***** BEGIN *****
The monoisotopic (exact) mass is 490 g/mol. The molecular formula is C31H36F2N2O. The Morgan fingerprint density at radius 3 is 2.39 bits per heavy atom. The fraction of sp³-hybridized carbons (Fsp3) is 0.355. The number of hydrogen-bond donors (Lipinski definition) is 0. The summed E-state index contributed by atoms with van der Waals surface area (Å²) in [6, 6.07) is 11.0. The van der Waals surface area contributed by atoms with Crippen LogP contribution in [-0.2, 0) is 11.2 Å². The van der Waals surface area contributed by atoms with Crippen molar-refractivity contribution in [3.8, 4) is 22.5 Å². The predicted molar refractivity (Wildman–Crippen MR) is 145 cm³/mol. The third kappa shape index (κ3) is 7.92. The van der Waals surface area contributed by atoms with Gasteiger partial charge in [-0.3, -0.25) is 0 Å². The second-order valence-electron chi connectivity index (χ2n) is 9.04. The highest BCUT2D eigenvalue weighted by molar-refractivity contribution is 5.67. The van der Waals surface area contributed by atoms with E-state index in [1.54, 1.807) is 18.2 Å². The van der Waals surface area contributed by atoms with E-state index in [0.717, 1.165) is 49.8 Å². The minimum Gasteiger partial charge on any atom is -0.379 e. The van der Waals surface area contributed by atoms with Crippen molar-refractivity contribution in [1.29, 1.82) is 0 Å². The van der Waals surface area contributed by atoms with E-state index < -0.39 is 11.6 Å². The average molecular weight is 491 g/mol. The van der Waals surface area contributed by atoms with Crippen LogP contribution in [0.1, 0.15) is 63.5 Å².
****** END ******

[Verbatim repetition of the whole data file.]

The monoisotopic (exact) mass is 490 g/mol. The molecular formula is C31H36F2N2O. The Morgan fingerprint density at radius 3 is 2.39 bits per heavy atom. The fraction of sp³-hybridized carbons (Fsp3) is 0.355. The number of hydrogen-bond donors (Lipinski definition) is 0. The summed E-state index contributed by atoms with van der Waals surface area (Å²) in [6, 6.07) is 11.0. The van der Waals surface area contributed by atoms with Crippen LogP contribution in [-0.2, 0) is 11.2 Å². The van der Waals surface area contributed by atoms with Crippen molar-refractivity contribution in [3.8, 4) is 22.5 Å². The predicted molar refractivity (Wildman–Crippen MR) is 145 cm³/mol. The third kappa shape index (κ3) is 7.92. The van der Waals surface area contributed by atoms with Gasteiger partial charge in [-0.3, -0.25) is 0 Å². The second-order valence-electron chi connectivity index (χ2n) is 9.04. The highest BCUT2D eigenvalue weighted by molar-refractivity contribution is 5.67. The van der Waals surface area contributed by atoms with E-state index in [1.54, 1.807) is 18.2 Å². The van der Waals surface area contributed by atoms with E-state index in [0.717, 1.165) is 49.8 Å². The minimum Gasteiger partial charge on any atom is -0.379 e. The van der Waals surface area contributed by atoms with Crippen molar-refractivity contribution in [1.29, 1.82) is 0 Å². The van der Waals surface area contributed by atoms with E-state index < -0.39 is 11.6 Å². The average molecular weight is 491 g/mol. The van der Waals surface area contributed by atoms with Crippen LogP contribution in [0.1, 0.15) is 63.5 Å².